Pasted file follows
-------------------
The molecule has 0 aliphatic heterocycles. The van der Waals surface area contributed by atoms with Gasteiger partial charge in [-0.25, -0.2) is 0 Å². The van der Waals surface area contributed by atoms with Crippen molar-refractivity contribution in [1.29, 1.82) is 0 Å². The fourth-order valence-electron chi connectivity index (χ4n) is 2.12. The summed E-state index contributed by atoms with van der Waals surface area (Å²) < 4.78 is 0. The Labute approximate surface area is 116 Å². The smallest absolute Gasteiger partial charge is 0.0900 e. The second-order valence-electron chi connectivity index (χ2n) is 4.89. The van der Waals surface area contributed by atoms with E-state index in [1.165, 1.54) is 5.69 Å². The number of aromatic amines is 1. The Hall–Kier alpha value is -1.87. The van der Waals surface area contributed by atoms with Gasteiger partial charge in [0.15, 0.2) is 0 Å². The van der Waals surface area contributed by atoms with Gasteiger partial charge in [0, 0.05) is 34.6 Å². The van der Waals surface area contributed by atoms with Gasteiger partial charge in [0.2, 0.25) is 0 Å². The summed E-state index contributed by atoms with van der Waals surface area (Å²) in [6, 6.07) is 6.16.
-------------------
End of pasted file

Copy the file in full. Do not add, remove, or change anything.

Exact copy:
The molecule has 0 aliphatic heterocycles. The van der Waals surface area contributed by atoms with Gasteiger partial charge in [-0.25, -0.2) is 0 Å². The van der Waals surface area contributed by atoms with Crippen molar-refractivity contribution in [1.29, 1.82) is 0 Å². The fourth-order valence-electron chi connectivity index (χ4n) is 2.12. The summed E-state index contributed by atoms with van der Waals surface area (Å²) < 4.78 is 0. The Labute approximate surface area is 116 Å². The smallest absolute Gasteiger partial charge is 0.0900 e. The second-order valence-electron chi connectivity index (χ2n) is 4.89. The van der Waals surface area contributed by atoms with E-state index in [1.165, 1.54) is 5.69 Å². The number of aromatic amines is 1. The Hall–Kier alpha value is -1.87. The van der Waals surface area contributed by atoms with Gasteiger partial charge in [0.15, 0.2) is 0 Å². The van der Waals surface area contributed by atoms with Gasteiger partial charge in [0, 0.05) is 34.6 Å². The van der Waals surface area contributed by atoms with Gasteiger partial charge in [0.2, 0.25) is 0 Å². The summed E-state index contributed by atoms with van der Waals surface area (Å²) in [6, 6.07) is 6.16.